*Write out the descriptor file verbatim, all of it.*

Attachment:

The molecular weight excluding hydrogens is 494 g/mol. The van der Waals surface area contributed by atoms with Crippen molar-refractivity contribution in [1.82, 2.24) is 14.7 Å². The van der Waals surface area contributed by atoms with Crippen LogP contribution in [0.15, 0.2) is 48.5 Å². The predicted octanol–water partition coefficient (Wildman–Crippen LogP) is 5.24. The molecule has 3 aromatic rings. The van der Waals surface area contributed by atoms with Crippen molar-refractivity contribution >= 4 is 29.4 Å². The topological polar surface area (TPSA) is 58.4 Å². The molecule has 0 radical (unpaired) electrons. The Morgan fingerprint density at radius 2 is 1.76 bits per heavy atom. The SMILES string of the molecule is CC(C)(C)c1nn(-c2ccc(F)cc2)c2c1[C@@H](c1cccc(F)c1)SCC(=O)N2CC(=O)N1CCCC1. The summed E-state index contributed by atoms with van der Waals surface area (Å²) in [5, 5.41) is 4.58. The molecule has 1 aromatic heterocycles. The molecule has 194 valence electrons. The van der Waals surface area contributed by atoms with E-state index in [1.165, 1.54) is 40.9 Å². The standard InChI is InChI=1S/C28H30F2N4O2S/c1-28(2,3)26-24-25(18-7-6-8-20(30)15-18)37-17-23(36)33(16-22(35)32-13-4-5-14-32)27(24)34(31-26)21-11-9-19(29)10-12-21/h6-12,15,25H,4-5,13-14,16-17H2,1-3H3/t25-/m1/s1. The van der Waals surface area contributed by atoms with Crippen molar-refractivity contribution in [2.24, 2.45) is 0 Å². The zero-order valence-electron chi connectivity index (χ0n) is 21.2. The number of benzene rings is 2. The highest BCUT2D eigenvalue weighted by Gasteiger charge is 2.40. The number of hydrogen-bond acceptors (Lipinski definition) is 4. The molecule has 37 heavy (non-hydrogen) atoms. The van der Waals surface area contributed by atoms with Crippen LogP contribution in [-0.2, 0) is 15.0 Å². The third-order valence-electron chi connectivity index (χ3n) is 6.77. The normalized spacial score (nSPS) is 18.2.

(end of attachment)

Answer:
The molecular weight excluding hydrogens is 494 g/mol. The van der Waals surface area contributed by atoms with Crippen molar-refractivity contribution in [1.82, 2.24) is 14.7 Å². The van der Waals surface area contributed by atoms with Crippen LogP contribution in [0.15, 0.2) is 48.5 Å². The predicted octanol–water partition coefficient (Wildman–Crippen LogP) is 5.24. The molecule has 3 aromatic rings. The van der Waals surface area contributed by atoms with Crippen molar-refractivity contribution >= 4 is 29.4 Å². The topological polar surface area (TPSA) is 58.4 Å². The molecule has 0 radical (unpaired) electrons. The Morgan fingerprint density at radius 2 is 1.76 bits per heavy atom. The SMILES string of the molecule is CC(C)(C)c1nn(-c2ccc(F)cc2)c2c1[C@@H](c1cccc(F)c1)SCC(=O)N2CC(=O)N1CCCC1. The summed E-state index contributed by atoms with van der Waals surface area (Å²) in [5, 5.41) is 4.58. The molecule has 1 aromatic heterocycles. The molecule has 194 valence electrons. The van der Waals surface area contributed by atoms with E-state index in [1.165, 1.54) is 40.9 Å². The standard InChI is InChI=1S/C28H30F2N4O2S/c1-28(2,3)26-24-25(18-7-6-8-20(30)15-18)37-17-23(36)33(16-22(35)32-13-4-5-14-32)27(24)34(31-26)21-11-9-19(29)10-12-21/h6-12,15,25H,4-5,13-14,16-17H2,1-3H3/t25-/m1/s1. The van der Waals surface area contributed by atoms with Crippen molar-refractivity contribution in [2.24, 2.45) is 0 Å². The zero-order valence-electron chi connectivity index (χ0n) is 21.2. The number of benzene rings is 2. The highest BCUT2D eigenvalue weighted by Gasteiger charge is 2.40. The number of hydrogen-bond acceptors (Lipinski definition) is 4. The molecule has 37 heavy (non-hydrogen) atoms. The van der Waals surface area contributed by atoms with Crippen LogP contribution in [-0.2, 0) is 15.0 Å². The third-order valence-electron chi connectivity index (χ3n) is 6.77. The normalized spacial score (nSPS) is 18.2.